Monday, April 6, 2009

It's the City Life for Me

I've been having a lot of fun lately reading books about homesteading and country living. For years, I've thought about moving back to the land. It's a notion that appeals to me greatly. And then recently I had an amazing revelation.

I don't want to live in the country.

Reading about homesteading and country living will really kill your homesteading and country living buzz, let me tell you. And if you check out homesteading and farm blogs, you realize just how much mud is involved in that sort of lifestyle. Way too much for Miss Clean Hands over here.

No, what finally occurred to me is that I want to live right where I am--with the addition of chickens. I don't need acres and acres. I need homegrown tomatoes--and chickens. Throw in a few potatoes and onions growing in my own backyard, and I'm all set. And maybe some corn, if I could get The Man to let me plough the frontyard.

Oh, yes, and strawberries.

Clearly, you don't have to live in the country to have a homemade life, which is my true interest. The questions I've been pondering recently include: Just how much food can we produce ourselves? How much of what we wear can we make? What makes sense in terms of time/

That last one's not an easy question to answer. For instance, you can buy socks cheap at Target. To knit socks takes a day or two of solid knitting and the yarn is expensive. And yet, the quality of homemade socks and the sheer pleasure of wearing them (and making them yourself) is worth the time and expense, in my opinion. I'd say the same is true for homemade pasta, which can also be bought cheaply at the store. But what about, say, homemade underwear? Is it really worth it to spend the time and the effort, when you know you're going to end up with sagging panties?

I've been reading a wonderful book called Made from Scratch: The Pleasures of a Handmade Life by Jenna Woginrich. In it she discusses raising chickens and beekeeping and sewing and baking bread. She tells you how you can make your own butter as well. You put cream in a clean Mason jar and leave it out overnight. The next day you put a cold marble in the jar, put the lid on, and start shaking, about one shake per minute. Do this for forty minutes or so and you'll have yourself a lump of butter that you can then put in a butter mold and chill.

Now, I have to say that on the face of it, I find this idea quite charming. Homemade butter! All you need is cream, a jar, and a marble!

And forty minutes of shaking time.

I'll spend two days knitting a pair of socks. I believe I'll continue shopping at the grocery store for my butter. (Having said that, I recommend Made from Scratch, which will inspire you in all sorts of ways, if not in terms of your homemade dairy production.)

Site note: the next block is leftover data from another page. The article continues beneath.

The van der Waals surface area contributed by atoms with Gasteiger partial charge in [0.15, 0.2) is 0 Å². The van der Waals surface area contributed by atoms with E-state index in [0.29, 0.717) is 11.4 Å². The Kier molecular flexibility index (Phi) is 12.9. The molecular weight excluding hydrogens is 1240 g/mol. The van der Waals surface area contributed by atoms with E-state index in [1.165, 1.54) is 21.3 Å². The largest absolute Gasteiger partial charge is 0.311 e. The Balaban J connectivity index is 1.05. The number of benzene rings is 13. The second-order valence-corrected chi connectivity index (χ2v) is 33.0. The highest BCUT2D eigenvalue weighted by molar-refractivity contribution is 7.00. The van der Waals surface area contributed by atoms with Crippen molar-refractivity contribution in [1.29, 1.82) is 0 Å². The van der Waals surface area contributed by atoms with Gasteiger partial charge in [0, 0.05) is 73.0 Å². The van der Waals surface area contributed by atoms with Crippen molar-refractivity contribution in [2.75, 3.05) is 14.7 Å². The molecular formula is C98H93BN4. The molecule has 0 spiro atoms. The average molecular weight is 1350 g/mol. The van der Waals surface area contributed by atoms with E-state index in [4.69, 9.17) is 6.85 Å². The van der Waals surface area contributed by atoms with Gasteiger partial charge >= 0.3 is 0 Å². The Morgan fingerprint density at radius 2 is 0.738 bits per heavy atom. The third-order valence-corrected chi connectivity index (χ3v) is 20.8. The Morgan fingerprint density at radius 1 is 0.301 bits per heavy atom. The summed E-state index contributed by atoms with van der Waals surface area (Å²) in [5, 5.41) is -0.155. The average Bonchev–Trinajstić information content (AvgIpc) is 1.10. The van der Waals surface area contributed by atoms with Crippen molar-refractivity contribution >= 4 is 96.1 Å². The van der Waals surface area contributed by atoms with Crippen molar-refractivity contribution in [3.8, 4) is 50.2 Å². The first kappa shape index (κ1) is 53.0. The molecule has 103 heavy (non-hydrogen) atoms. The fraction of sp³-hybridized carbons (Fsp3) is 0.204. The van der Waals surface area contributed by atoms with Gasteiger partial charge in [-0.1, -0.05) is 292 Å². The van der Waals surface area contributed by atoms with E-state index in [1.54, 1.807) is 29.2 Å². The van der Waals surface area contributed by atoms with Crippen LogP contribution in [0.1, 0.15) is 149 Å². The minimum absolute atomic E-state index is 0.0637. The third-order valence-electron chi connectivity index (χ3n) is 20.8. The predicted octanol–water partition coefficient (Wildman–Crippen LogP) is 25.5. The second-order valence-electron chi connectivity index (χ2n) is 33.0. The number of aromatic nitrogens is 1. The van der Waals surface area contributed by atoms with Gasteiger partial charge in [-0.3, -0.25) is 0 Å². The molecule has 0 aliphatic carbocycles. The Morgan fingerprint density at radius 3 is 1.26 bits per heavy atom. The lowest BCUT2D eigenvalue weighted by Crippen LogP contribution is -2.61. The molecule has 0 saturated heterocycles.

One book I've got my eye on is The Encyclopedia of Country Living by Carla Emery. Clearly, I'll never use half the information in it (no composting toilets for me, thank you very much), but I like the idea that I could, if I wanted to. Browsing around its pages on Amazon (via the Search Inside tool), I found the following, which I think is appropos no matter where you live:

Helpful Habits [for getting done everything you need to get done]

1. Don't discuss the obvious.

2. Don't own a television.

3. Quit a job when you're losing efficiency.

4. Get more sleep.

5. Eat less salt and sugar and use less heat.

6. Keep a list of things to do and things to buy.

7. Then get somebody to do as many of those things as possible.

8. Don't drink coffee, tea, cola or alcohol; smoke cigarettes, chew tobacco or use illegal drugs.

9. Sing a lot.

10. Pray a lot.

My favorites are 6/7 and 9/10, but I think it's all pretty good advice.


English Tea Party Update: Mrs. B, who never updates her page on the Our Fine School web site, of course chose to post pictures of the tea party. Will is by far the most casually dressed, but there are several other boys who lack ties or tucked-in shirt tails. And in Will's picture, he's got his hands shoved in his pockets and has his head lowered but is still looking directly at the camera, and he's clearly the coolest kid at the tea party. So all's well that ends.


Angela said...

This buy it made/make it from scratch thing is getting to me too. On Saturday I made bread [in breadmaker, admittedly] and that costs one third of the price of a loaf. And I made marmalade - this cost a few pence less than the sort I usually buy [but more than the cheapo budget stuff] - but I knew mine was just oranges, water and sugar, no additives. So that was a POSITIVE result - but I am NOT going to make my own underwear.EVER. The risk of disaster is not worth it. I made a bikini when I was 17 and Much Slimmer- but felt anxious when I wore it, and never dared actually go in the pool in case the top unhooked!

And we all KNEW Will was the coolest in his class anyway!!

Susan said...

Don't bother with the butter. Mary Beth made some at a Little House on the Prairie themed birthday party. You shake forever. Get a piddly little lump that's swimming in a watery mixture. It's pale, wet, and revolting. Not to mention that you risk carpel tunnel from all that shaking.